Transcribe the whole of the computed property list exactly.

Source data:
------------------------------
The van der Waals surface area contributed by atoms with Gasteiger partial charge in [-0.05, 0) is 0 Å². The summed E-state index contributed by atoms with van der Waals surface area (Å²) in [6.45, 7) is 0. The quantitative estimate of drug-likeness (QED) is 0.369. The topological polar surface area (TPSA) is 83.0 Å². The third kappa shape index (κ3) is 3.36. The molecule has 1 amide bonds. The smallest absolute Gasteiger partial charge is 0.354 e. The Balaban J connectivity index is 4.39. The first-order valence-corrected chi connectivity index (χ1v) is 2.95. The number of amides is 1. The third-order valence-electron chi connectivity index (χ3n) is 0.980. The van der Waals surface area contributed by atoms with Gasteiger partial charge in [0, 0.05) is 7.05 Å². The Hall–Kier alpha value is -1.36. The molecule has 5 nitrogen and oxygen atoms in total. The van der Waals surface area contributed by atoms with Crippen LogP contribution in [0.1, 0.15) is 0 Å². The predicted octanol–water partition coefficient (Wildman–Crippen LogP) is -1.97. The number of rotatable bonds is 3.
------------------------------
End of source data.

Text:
The van der Waals surface area contributed by atoms with Gasteiger partial charge in [-0.05, 0) is 0 Å². The summed E-state index contributed by atoms with van der Waals surface area (Å²) in [6.45, 7) is 0. The quantitative estimate of drug-likeness (QED) is 0.369. The topological polar surface area (TPSA) is 83.0 Å². The third kappa shape index (κ3) is 3.36. The molecule has 1 amide bonds. The smallest absolute Gasteiger partial charge is 0.354 e. The Balaban J connectivity index is 4.39. The first-order valence-corrected chi connectivity index (χ1v) is 2.95. The number of amides is 1. The third-order valence-electron chi connectivity index (χ3n) is 0.980. The van der Waals surface area contributed by atoms with Gasteiger partial charge in [0, 0.05) is 7.05 Å². The Hall–Kier alpha value is -1.36. The molecule has 5 nitrogen and oxygen atoms in total. The van der Waals surface area contributed by atoms with Crippen LogP contribution in [0.1, 0.15) is 0 Å². The predicted octanol–water partition coefficient (Wildman–Crippen LogP) is -1.97. The number of rotatable bonds is 3.